Students enrolled in a face-to-face classroom have the opportunity to interact with their peers and develop a sense of community, feelings of belonging, and connectedness. However, students taking courses accessed through the Internet, while they do have classmates, generally cannot see the other students and usually do not interact synchronously with these individuals because the flexibility of both time and location allow for differences in course access. This lack of face-to-face synchronous interaction with other students enrolled in online classes has led to concern about online education because of the social nature of learning. To facilitate the social nature of learning, instructors in the online environment may design classes that engage students and promote the building of community among the students enrolled in the course. Those instructors who perceive that social learning is important will, therefore, encourage students to build the connections that lead to a sense of community and a successful online learning experience.
The number of students involved in online coursework is growing for both post-secondary and secondary education (U.S. Dept. of Ed., 2006). However, in an online classroom, students lack the face-to-face interaction necessary for developing the sense of community and camaraderie that highlight the social nature of learning. Without this face-to-face interaction, developing community can be a challenging task (Poe & Stassen, 2005). For students to feel part of a class and to develop a sense of community that will lead to feelings of belonging, acceptance, and trust in classmates who cannot be heard or seen is difficult.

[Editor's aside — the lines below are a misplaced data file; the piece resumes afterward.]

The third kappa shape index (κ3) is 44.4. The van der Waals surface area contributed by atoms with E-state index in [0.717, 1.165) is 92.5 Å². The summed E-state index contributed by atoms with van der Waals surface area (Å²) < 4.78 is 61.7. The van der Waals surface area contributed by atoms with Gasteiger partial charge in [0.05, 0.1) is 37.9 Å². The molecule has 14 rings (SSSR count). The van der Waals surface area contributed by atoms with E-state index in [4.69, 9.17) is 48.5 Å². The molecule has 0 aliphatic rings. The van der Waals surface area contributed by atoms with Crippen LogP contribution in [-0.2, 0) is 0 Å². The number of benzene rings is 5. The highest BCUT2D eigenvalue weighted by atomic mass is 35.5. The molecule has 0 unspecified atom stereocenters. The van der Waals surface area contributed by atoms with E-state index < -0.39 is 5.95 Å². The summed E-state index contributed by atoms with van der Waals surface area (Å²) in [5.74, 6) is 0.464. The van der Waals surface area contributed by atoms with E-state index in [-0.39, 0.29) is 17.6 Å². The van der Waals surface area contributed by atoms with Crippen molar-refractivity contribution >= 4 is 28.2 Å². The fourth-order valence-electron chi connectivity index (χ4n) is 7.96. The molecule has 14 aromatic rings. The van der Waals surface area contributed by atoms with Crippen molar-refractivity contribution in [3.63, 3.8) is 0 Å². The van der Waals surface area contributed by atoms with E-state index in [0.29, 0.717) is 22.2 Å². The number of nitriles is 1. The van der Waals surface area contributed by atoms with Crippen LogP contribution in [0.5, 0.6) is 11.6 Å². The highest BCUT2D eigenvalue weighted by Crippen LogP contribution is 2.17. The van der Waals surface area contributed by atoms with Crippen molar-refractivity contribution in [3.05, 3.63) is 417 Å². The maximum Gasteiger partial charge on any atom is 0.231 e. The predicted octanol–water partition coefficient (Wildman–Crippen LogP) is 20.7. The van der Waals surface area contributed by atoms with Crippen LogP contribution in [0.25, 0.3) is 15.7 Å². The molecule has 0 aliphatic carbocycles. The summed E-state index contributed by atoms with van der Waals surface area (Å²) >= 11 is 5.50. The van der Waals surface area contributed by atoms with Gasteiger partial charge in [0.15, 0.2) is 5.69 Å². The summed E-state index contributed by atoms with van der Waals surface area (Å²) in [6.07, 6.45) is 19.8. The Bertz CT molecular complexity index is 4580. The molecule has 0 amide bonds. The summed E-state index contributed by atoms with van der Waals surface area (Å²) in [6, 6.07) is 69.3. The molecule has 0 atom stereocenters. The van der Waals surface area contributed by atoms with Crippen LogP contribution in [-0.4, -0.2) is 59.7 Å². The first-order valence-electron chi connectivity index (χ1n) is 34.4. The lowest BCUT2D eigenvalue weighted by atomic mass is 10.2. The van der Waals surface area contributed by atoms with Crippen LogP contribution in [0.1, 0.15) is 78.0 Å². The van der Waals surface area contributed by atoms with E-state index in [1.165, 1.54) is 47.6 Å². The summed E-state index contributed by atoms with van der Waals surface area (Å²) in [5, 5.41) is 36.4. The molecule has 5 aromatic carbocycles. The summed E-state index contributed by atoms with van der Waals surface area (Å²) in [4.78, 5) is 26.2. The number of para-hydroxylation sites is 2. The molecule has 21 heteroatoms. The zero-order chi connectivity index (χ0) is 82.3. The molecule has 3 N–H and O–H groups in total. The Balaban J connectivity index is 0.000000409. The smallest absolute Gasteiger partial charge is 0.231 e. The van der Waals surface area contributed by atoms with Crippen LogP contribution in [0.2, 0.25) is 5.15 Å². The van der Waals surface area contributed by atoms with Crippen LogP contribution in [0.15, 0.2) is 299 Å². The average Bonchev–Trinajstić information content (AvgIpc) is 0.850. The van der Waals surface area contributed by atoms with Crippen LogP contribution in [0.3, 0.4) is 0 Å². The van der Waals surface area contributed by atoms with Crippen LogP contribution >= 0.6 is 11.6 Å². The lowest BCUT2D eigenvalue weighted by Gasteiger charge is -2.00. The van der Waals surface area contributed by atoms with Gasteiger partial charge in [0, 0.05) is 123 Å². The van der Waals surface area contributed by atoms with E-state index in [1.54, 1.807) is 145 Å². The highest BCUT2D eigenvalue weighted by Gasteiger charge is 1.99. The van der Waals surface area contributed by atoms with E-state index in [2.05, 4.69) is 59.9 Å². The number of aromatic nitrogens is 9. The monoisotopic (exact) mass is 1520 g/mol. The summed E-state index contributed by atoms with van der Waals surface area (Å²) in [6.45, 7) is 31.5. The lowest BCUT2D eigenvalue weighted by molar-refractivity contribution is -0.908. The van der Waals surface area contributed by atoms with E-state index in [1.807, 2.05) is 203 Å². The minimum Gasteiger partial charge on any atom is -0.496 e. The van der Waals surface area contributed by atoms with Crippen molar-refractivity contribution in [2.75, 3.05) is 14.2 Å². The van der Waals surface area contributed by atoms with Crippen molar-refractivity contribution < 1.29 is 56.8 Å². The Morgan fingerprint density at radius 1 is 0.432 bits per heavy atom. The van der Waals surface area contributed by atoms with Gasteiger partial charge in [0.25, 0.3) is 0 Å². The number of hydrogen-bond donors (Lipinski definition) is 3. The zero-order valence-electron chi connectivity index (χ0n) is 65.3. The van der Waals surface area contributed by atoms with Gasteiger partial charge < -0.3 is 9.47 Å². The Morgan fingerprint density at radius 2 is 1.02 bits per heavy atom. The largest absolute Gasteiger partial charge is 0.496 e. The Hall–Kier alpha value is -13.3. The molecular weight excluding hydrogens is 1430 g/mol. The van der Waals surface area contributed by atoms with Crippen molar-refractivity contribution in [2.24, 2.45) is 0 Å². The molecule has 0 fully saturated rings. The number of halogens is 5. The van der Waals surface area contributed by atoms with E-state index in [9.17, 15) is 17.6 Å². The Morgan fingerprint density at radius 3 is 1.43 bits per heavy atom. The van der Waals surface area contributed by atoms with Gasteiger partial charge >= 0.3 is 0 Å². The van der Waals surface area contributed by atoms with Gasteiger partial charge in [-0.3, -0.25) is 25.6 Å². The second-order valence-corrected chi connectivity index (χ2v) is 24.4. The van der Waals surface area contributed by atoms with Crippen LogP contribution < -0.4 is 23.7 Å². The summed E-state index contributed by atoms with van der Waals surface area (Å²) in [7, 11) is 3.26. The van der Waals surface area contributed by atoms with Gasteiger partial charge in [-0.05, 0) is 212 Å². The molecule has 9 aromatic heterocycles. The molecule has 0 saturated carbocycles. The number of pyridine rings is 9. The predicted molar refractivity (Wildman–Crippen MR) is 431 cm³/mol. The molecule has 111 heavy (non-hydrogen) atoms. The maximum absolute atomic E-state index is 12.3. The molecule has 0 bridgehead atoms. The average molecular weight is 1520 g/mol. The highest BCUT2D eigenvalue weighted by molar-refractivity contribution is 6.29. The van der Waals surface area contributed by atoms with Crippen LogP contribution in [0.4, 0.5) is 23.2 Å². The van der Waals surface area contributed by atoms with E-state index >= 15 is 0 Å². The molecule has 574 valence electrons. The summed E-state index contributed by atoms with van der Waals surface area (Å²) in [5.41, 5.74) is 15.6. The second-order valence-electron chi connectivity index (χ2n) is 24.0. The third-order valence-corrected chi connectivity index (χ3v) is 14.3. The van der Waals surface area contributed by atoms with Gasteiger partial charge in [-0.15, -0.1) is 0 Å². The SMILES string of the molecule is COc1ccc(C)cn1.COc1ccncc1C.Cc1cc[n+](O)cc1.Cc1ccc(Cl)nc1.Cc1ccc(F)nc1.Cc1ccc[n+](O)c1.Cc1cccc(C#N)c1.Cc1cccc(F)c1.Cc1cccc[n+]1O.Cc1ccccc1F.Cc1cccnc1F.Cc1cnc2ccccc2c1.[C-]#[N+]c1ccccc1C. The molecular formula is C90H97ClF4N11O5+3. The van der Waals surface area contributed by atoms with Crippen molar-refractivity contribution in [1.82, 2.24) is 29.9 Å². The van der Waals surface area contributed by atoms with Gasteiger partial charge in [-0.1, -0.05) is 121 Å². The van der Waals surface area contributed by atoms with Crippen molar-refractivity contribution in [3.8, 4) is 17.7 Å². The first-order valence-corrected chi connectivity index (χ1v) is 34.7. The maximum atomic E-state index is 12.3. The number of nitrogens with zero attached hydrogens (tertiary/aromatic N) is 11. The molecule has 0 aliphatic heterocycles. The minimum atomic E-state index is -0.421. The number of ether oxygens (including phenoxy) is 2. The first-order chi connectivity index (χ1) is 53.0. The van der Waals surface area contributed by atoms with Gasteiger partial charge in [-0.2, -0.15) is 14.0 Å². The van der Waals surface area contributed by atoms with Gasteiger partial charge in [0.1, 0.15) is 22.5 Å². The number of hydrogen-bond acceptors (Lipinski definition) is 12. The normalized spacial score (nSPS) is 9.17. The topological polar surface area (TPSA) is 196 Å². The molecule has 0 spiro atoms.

The value of social connections/relationships can be found in literature from Maslow’s Hierarchy of Needs, which spelled out the importance of social relationships by placing social groups and relationships as important needs (Rathus, 1996) to learner-centered education, which puts the focus on learners rather than the instructor. Although the concept of learner-centered education has been around for centuries, the concept was not readily accepted in the beginning.
The one name that nearly every educator knows is John Dewey (1859-1952), who dramatically influenced education throughout his adult life. Dewey believed in the value of experience, with the learner at the center of a series of events. He believed “that the only way a child would develop to its [sic] potential was in a social setting” (Henson, 2003, p. 9). Dewey’s view of learner-centered education was that education “was problem-based and fun” (Henson, 2003, p. 10). When looking at the social nature of learning, Gentry, Rizza, Peters, and Hu (2005) found the “social nature of learning has been widely acknowledged (e.g., Dewey, 1938; Lave & Wenger, 1991), thus creating appropriate social learning environments that foster learning . . . is a desirable goal” (Background, ¶ 5).
Two modern-day educational theories, Constructivism and Cognition, both support the social values of learning. An educational writer who (along with Dewey) strongly supported the value of social interactions to learning was Lev Vygotsky. Vygotsky (1896-1934) studied interactions and found students were able to “talk each other through to solutions . . . and collectively solve problems more efficiently than they could solve them when working alone” (Henson, 2003, p. 13). The Constructivism theory is identified by a number of characteristics of which one is the value of social support and refers to the interacting with others when “explaining, defending, discussing, and assessing” ideas (Sherman & Kurshan, 2005, p. 12).